I think it's true to say that Derbyshire is an under-rated county, often-most viewed through the windows of a car as travellers race on to 'more exciting' destinations. South of county, Derbyshire borders with Leicestershire and Staffordshire. The countryside is rolling, with a mixture of arable and livestock farming. The river Trent winds its way from west to east, being joined in turn by the Dove and the Derwent and loosely followed by the line of the Trent and Mersey canal.
The idea of a link between these two great rivers came from engineer James Brindley and the canal opened in 1772. Once used to transport fragile porcelain from the Potteries, it is now almost solely recreational. There are, however, those who choose to live on the water, including one of the cashiers from my usual supermarket. The Mercia Marina was opened in 2008 to meet the growing demand for narrowboat berths.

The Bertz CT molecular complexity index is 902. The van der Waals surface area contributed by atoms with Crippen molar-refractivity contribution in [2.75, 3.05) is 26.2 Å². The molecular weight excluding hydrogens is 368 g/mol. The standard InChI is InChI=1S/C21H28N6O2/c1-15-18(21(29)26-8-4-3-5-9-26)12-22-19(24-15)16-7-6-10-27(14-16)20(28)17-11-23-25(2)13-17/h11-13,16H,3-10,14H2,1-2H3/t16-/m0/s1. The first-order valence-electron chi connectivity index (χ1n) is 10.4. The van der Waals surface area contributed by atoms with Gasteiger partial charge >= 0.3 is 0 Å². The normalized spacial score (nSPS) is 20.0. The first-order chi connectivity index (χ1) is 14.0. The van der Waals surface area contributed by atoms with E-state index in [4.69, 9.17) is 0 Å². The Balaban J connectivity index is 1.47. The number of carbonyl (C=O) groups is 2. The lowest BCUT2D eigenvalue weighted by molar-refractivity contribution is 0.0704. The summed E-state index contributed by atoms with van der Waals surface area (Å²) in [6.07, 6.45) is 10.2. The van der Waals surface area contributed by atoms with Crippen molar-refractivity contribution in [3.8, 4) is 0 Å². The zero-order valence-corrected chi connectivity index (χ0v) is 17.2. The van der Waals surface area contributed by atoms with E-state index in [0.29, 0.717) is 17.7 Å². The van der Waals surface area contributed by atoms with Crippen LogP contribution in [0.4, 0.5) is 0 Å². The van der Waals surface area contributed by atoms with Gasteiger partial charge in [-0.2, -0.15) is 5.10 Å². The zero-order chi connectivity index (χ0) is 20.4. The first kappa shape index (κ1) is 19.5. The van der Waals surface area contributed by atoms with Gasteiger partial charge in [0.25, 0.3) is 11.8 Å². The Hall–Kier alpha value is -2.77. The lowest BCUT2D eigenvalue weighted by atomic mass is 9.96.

In the background are the five cooling towers of the now decommissioned Willington power station. Lined up like a V of skittles in a giant bowling alley, they dominate the surrounding countryside and, although there is a move towards their demolition, I would be sad to see them go. They were always there, in the background of my childhood.
Some days, I find getting out of bed a real drag. OK, I admit it -most days, but it is especially true of the cold, dark days of winter, when even the birds don't bother with a wake up call. How strong is the urge to curl up snug, ignore the insistent alarm and drift off back to sleep? But - things to do, people to rouse...
It was on just such a day in November, that I drew back the curtains to reveal this glorious sunrise. What a welcome surprise!
A light in the darkness and a promise of things to come.